Athlone Film Clubs finishes its spring season on Tuesday April 27 at 8pm in the Dean Crowe Theatre with the compelling Swedish masterpiece, Everlasting Moments.
In this breathtaking period drama from renowned Swedish director Jan Troell, a woman experiences an artistic awakening after being introduced to photography. Based on real life events and told with delicacy and feeling, Everlasting Moments slowly builds into a memorable salute to a remarkable life.
Agneta Ulstater Troell, the director's wife, based the novel she wrote, and its subsequent screen adaptation, on the life of her own ancestor, Maria Larsson, a simple woman married to a charming but hopeless redneck, who became a photographer at a time when no woman would have dreamt of embracing such a profession and no man, certainly not the kind of working class lout she had for a husband, would condone it.
Emerging behind the story of the married couple and their seven children, there is the image of Sweden itself in the early 1900s assuming its capitalistic identity, while labour unrest is erupting all over the place, socialism and anarchism are blossoming in the shadow of strikes, and public demonstrations and strict protestant traditions still overrule any thoughts of women's rights or common sense. Over it all, there is Jan Troell eye behind the camera, wrapping it all up in splendid monochromatic images, a perfect choice to portray working class life of that time, also allowing some stunning visual effects, such as showing a girl walking away into the frozen wintry mist and disappearing in front of one's eyes.
Maria (Heiskanen ), who got her camera in a lottery, ignored it for years, far too busy working her fingers to the bone, first as a cleaning woman and then as a seamstress. Married to Sigfrid (Persbrandt ), a former sailor fond of drink and women, frustrated by his own inadequacies and often venting his temper on his wife, she had far too much on her plate to think about photography at all. One day she tries to sell the camera to the local photographer (Christensen ), who insists she should try it first before getting rid of it and offers her some useful tips. This is the beginning of a beautiful, platonic friendship which Sigfrid hates and distrusts, his wife's hobby pointing out his own limitations, which went unmentioned before, for fear of his wrath. But Maria is a tough woman, with every new crisis she stands up to him a bit more, though to the bewilderment of her oldest daughter, Maja (Ohrvall ), who narrates the story, never does she muster the courage to leave him. Even for such a strong person as Maria, flaunting traditions to the wind beyond a certain point, was not an option.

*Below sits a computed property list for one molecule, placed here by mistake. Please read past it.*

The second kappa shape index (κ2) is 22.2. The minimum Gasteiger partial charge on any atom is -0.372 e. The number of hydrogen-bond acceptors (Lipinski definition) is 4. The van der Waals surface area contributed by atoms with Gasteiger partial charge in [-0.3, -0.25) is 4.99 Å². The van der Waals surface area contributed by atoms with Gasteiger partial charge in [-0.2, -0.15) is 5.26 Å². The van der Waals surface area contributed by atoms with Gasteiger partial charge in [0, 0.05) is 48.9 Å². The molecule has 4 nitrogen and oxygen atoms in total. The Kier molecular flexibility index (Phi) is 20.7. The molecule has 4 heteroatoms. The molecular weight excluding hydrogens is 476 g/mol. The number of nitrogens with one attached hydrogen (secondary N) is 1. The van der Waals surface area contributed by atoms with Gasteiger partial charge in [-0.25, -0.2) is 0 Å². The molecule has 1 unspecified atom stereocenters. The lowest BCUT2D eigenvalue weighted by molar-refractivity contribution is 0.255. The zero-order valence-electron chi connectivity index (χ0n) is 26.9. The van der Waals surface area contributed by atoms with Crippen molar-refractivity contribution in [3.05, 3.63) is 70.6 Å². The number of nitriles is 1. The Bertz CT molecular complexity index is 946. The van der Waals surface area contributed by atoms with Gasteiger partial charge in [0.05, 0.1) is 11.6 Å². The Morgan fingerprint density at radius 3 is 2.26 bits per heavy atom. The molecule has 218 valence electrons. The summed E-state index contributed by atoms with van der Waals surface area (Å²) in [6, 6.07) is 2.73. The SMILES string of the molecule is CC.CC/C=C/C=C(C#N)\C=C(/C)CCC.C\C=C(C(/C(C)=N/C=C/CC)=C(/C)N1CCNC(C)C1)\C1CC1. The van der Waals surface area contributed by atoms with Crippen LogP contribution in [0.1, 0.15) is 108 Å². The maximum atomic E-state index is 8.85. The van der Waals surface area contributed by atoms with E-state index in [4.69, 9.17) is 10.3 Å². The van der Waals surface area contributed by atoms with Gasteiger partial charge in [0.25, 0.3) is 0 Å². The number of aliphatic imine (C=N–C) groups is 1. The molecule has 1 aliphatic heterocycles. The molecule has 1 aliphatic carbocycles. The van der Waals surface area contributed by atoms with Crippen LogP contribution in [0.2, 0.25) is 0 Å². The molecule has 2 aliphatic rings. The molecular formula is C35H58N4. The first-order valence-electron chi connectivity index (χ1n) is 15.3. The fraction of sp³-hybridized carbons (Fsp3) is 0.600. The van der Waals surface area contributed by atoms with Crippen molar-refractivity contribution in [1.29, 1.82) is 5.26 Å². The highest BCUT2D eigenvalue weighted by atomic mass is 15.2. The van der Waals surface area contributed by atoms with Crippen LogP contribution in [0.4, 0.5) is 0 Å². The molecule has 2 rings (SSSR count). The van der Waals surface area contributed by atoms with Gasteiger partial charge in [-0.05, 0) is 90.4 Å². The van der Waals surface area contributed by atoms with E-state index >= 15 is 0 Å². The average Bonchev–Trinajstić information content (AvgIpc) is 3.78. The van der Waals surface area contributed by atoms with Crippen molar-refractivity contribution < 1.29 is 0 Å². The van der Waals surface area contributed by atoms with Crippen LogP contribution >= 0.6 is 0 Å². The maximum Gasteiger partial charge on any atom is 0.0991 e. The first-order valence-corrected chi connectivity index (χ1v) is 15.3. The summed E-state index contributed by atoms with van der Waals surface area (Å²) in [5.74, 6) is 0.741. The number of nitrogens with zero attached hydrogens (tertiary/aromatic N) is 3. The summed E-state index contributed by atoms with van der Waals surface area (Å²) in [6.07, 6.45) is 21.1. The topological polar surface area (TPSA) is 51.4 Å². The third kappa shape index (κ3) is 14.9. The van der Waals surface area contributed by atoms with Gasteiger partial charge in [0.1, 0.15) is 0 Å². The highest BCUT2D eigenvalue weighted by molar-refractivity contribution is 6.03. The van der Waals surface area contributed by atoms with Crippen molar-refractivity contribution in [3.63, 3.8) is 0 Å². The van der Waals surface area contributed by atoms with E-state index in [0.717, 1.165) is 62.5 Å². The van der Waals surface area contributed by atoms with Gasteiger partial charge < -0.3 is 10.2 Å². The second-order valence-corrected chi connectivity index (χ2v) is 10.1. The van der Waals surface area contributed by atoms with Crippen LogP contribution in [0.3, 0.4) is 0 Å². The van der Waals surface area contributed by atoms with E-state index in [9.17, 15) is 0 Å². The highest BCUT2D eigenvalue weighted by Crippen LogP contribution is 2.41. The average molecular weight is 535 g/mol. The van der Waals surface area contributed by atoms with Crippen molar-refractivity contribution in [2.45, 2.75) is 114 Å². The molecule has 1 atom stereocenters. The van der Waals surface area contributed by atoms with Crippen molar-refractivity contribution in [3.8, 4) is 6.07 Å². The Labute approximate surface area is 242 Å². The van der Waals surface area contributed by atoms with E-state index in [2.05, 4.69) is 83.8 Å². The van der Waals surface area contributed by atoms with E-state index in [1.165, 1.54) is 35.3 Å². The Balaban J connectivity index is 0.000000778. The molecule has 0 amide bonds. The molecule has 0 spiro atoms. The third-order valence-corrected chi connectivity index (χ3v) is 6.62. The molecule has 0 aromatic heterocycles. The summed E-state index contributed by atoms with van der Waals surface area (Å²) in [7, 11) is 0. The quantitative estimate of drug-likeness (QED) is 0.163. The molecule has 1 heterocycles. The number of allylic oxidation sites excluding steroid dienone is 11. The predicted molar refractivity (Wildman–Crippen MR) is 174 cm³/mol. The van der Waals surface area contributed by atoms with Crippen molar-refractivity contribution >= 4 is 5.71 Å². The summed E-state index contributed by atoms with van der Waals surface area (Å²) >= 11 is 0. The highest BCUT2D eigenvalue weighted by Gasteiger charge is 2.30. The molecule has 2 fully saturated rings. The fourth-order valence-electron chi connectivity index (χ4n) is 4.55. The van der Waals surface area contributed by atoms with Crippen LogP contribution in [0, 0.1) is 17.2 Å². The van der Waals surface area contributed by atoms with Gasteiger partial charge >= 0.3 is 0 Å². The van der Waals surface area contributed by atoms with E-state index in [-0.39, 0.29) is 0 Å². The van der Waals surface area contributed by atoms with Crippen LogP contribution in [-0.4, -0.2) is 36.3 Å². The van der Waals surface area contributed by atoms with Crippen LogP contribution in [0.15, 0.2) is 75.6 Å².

Exquisitely shot, Everlasting Moments was nominated for the 2009 Best Foreign Film at the Golden Globes.
Doors open at 7.30pm for a pre-screening complimentary wine reception in the theatre bar. Temporary membership is only €7.